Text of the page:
The Iranian people expect Rouhani to resist hardline forces who still see arbitrary arrests and executions as legitimate means to control opposition, and take decisive steps to protect Iranians’ human rights and civil liberties. Moreover, they would like to see Iran improve international relations and thus improve potential economic growth.

Any failure on Rouhani’s part to fulfill these hopes will inevitably harm Iranians’ belief that the people’s will is being represented. They may conclude that democratically expressed wishes cannot make a real political difference and once again leave the future to the conservatives, who would so dearly love to return to a confrontational course that leaves Iran isolated once more.

In the meantime, the EU, through its Foreign Policy Head Federica Mogherini, has immediately congratulated Rouhani on his victory. In complete contrast to President Trump, who favors pushing Iran back into isolation, the EU has reiterated its commitment to making the nuclear deal work. The EU has been seeking a more inclusive security framework for the Middle East and will certainly continue to do so. Ensuring that the nuclear deal succeeds is a key element in that. The visit of Trump’s administration to Saudi Arabia, a major rival of Iran, puts the USA not only a collision course with Iran but also its Western allies on a major security issue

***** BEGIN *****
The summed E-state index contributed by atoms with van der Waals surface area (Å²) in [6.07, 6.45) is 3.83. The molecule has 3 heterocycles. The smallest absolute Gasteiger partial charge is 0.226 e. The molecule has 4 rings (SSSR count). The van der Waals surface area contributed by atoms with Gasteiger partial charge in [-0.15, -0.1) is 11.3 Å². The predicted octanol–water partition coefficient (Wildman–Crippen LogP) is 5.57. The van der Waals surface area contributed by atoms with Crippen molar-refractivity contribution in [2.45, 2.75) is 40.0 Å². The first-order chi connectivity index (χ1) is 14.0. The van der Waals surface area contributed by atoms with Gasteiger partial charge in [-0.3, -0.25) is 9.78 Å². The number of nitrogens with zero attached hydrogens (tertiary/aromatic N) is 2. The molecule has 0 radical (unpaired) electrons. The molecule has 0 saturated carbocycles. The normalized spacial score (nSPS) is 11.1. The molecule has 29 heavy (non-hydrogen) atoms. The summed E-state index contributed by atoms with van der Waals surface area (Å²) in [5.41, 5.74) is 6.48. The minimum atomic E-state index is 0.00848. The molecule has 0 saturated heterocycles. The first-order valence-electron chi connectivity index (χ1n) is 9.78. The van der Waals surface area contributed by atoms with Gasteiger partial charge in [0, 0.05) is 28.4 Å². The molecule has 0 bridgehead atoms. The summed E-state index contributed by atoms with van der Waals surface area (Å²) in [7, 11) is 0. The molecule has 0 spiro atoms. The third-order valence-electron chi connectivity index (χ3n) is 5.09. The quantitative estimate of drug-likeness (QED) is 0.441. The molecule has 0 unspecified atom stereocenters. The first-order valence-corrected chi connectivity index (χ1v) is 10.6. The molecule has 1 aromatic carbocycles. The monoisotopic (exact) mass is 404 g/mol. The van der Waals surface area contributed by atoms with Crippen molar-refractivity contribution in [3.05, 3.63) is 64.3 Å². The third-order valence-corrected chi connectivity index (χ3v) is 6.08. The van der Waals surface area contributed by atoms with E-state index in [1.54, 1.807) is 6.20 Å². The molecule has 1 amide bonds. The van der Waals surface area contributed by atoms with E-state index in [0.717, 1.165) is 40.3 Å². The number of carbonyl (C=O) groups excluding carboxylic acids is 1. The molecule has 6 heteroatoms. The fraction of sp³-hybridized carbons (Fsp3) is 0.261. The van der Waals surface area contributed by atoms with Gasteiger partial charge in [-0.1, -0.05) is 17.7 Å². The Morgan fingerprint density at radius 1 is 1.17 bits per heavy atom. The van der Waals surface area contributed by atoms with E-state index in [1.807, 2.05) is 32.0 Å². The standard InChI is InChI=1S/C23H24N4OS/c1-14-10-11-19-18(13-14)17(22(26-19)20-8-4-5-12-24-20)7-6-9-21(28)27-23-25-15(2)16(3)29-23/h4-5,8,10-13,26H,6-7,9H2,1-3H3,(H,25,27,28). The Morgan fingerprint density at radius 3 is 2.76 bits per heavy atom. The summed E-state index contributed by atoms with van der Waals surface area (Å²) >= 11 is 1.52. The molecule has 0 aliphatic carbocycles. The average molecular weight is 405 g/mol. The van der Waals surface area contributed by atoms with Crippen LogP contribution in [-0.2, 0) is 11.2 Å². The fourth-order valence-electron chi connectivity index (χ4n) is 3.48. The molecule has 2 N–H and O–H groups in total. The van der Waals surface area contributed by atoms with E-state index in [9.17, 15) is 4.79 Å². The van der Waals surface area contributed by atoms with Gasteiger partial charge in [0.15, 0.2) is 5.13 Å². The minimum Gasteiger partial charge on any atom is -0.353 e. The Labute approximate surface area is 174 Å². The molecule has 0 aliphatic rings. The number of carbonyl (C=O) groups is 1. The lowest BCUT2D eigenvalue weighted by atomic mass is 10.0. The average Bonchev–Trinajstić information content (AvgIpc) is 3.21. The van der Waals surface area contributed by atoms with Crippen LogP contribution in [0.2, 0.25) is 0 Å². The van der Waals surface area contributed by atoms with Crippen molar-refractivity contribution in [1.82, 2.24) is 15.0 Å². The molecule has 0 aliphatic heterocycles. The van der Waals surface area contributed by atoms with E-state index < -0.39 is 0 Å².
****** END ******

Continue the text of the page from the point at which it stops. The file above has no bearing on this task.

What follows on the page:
The Iranian people have spoken out for a policy of dialogue. They sense that if the Middle East is to have a peaceful future, it requires fewer hawks and weapons and more diplomacy. They would prefer to see the USA and Iran resolve their differences, for example, over Syria and Yemen at the negotiation table. The big question is whether President Trump will agree to embrace this historic opportunity.

Finally, the election draws the question of who will succeed Ayatollah Khamenei as Supreme Leader more forcibly into the spotlight. His landslide victory certainly has not done Rouhani’s chance any harm should he choose to run for that key post. The election has the potential to kick-start a major shift in Iranian politics.

More articles by:

Dr. Fariborz Saremi is an Iranian strategic analyst based in Hamburg/Germany.Dr.Saremi is a regular contributor for World Tribun.com,Freepressers.com and Defense & Foreign Affairs. At times he has been a commentator for the German TV, ARD/NDR.

December 13, 2018
John Davis
What World Do We Seek?
Subhankar Banerjee
Biological Annihilation: a Planet in Loss Mode
Lawrence Davidson
What the Attack on Marc Lamont Hill Tells Us
James McEnteer
Breathless
Ramzy Baroud
The Real Face of Justin Trudeau: Are Palestinians Canada’s new Jews?
Dean Baker